3 new student athletes join the class of 2008

A serious runner, a tennis and basketball player and a golfer and baseball player have transferred to the Upper School in their junior year.

After two years of boarding school, incoming junior Kathryn Turner ’08 begins her first year at Harvard-Westlake today.Turner is transferring from the Thacher School, a coeducational boarding high school in Ojai.

Originally from Pacific Palisades, where she attended Saint Matthew’s Parish School, she went to Thacher in ninth and 10th grade. Turner chose to leave Thacher because she wanted to return home, she said.

Turner, a serious runner with a lot of potential, is likely to run for varsity girls’ cross country, Head Coach of girls’ cross country Kim Hieatt said.

“She wants to know what the goal of every single practice is, and that’s what I like to see,” Hieatt said.

Turner ran cross country for six years including her freshman and sophomore years at Thacher. By sophomore year, she was the fastest on her team. Her personal record (fastest time for three miles) is 20.54 minutes.

She considers herself one of the seven fastest runners currently on the girls’ cross country team.

Turner is definitely one of the top two, Hieatt said, and she might run in the state meet this year.

Julian Plough ’08, one of three new juniors at the Upper School this year, didn’t leave Seattle until two days before the start of school.

“I’m not very happy about [moving] because I am leaving everything and everyone I know,” he said. “It’s really late in my high school career, and I was happy where I was.”

Although he was born in Boston, Plough moved to Seattle at the age of 6 because of his father’s job. Eleven years later, he moved again; this time from Seattle to Los Angeles.

Moving again became necessary when Plough’s father, who was the Public Health Director for King County in Washington, became Vice President of The California Endowment, an organization that gives medical grants and provides access to affordable health care to underserved communities.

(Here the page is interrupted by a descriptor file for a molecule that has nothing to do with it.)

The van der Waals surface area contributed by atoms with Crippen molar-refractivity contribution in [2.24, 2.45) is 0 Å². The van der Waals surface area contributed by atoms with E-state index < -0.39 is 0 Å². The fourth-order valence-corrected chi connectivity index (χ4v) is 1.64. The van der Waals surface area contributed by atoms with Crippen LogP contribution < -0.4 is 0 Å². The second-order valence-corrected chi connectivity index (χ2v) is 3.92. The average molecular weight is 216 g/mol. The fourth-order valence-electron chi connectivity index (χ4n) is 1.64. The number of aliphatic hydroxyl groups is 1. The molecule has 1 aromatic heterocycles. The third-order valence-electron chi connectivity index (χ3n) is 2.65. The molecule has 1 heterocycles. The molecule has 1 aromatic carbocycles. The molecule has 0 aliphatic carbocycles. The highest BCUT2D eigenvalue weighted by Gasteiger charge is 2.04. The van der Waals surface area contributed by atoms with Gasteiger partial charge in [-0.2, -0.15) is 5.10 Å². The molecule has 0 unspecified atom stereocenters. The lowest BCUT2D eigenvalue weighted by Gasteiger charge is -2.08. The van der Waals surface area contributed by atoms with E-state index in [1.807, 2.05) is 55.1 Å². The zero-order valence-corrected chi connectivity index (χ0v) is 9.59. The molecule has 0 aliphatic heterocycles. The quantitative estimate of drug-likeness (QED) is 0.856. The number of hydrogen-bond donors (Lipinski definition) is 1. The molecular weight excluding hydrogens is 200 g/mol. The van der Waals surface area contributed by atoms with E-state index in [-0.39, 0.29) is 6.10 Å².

While attending Lakeside School, Plough discovered Harvard-Westlake through his father’s co-workers and decided to apply after getting “several recommendations and [hearing about] its reputation.”

“Harvard-Westlake is larger [than Lakeside] and a lot better at sports,” he said.
“All I know [about Los Angeles in general] is what I’ve seen in movies. I don’t really know what there is to do besides go to the beach, and I’m not a big swimmer.”

Plough plays tennis and basketball. He was on both teams at his previous school and plans to continue playing at the Upper School.

Plough hopes to visit Seattle often. “We don’t have any family there [but] I’ll go back when I can just to see my friends.”

Colin Weidmann ’08 moved from Cleveland, Ohio to Los Angeles less than a month ago and will be one of three new juniors to join the class of 2008.

Weidmann, a self-described athlete, is passionate about golf and baseball, two sports he plays daily.

In Ohio he played on both school teams, but at Harvard-Westlake baseball and golf are both spring sports and Weidmann will have to choose between them.

He has been unable to play any baseball since his move to Los Angeles, but he has practiced his golf on the driving range daily.

Because all of his friends live in Ohio, Weidmann has been spending his days unpacking and hitting golf balls, and just waiting for his junior year to begin.

“I’m really excited for school to start,” Weidmann said. “I can’t wait.”

When Weidmann originally began researching high schools in the Los Angeles area, he was looking for a public school similar to the one he attended in Cleveland. He decided to apply here when the student bodies at the local public schools were larger than he anticipated.
At first, driving in Los Angeles was a shock for Weidmann because of the increased traffic and the crowded freeways.

“You could drive miles in Cleveland and only see two cars,” Weidmann said. The weather is another drastic change.

In Cleveland, “if it didn’t rain for a week, there would be a drought alert,” Weidmann said. In Los Angeles, he says the weather is more temperate and is optimal for playing baseball and golf year round.

Weidmann notes that moving to California was difficult.

“I thought I would be able to just pick up and go,” Weidmann said. “The move was harder than I expected.”

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